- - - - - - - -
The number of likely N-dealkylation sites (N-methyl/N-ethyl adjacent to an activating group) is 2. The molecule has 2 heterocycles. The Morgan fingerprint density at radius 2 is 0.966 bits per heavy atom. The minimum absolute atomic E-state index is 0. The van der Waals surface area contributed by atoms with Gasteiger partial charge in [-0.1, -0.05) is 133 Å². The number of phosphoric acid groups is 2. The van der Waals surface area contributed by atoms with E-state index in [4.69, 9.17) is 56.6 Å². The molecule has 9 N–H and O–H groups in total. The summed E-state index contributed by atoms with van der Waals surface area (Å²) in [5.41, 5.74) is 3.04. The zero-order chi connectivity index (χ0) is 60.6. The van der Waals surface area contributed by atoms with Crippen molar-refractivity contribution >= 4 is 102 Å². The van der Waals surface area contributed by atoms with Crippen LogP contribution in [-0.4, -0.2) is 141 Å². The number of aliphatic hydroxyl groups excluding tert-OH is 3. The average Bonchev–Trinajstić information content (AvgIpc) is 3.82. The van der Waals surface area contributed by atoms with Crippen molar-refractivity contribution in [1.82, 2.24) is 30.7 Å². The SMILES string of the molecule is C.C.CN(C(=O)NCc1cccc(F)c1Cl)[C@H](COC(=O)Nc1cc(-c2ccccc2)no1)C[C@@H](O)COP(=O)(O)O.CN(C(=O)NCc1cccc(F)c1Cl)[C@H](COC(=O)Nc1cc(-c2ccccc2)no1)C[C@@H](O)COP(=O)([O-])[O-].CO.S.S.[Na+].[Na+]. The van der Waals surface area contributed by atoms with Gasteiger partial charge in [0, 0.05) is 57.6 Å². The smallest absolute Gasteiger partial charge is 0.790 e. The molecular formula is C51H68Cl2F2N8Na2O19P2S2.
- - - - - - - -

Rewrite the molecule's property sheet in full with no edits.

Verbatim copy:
The number of likely N-dealkylation sites (N-methyl/N-ethyl adjacent to an activating group) is 2. The molecule has 2 heterocycles. The Morgan fingerprint density at radius 2 is 0.966 bits per heavy atom. The minimum absolute atomic E-state index is 0. The van der Waals surface area contributed by atoms with Gasteiger partial charge in [-0.1, -0.05) is 133 Å². The number of phosphoric acid groups is 2. The van der Waals surface area contributed by atoms with E-state index in [4.69, 9.17) is 56.6 Å². The molecule has 9 N–H and O–H groups in total. The summed E-state index contributed by atoms with van der Waals surface area (Å²) in [5.41, 5.74) is 3.04. The zero-order chi connectivity index (χ0) is 60.6. The van der Waals surface area contributed by atoms with Crippen molar-refractivity contribution >= 4 is 102 Å². The van der Waals surface area contributed by atoms with Crippen LogP contribution in [-0.4, -0.2) is 141 Å². The number of aliphatic hydroxyl groups excluding tert-OH is 3. The average Bonchev–Trinajstić information content (AvgIpc) is 3.82. The van der Waals surface area contributed by atoms with Crippen molar-refractivity contribution in [1.82, 2.24) is 30.7 Å². The SMILES string of the molecule is C.C.CN(C(=O)NCc1cccc(F)c1Cl)[C@H](COC(=O)Nc1cc(-c2ccccc2)no1)C[C@@H](O)COP(=O)(O)O.CN(C(=O)NCc1cccc(F)c1Cl)[C@H](COC(=O)Nc1cc(-c2ccccc2)no1)C[C@@H](O)COP(=O)([O-])[O-].CO.S.S.[Na+].[Na+]. The van der Waals surface area contributed by atoms with Gasteiger partial charge in [0, 0.05) is 57.6 Å². The smallest absolute Gasteiger partial charge is 0.790 e. The molecular formula is C51H68Cl2F2N8Na2O19P2S2.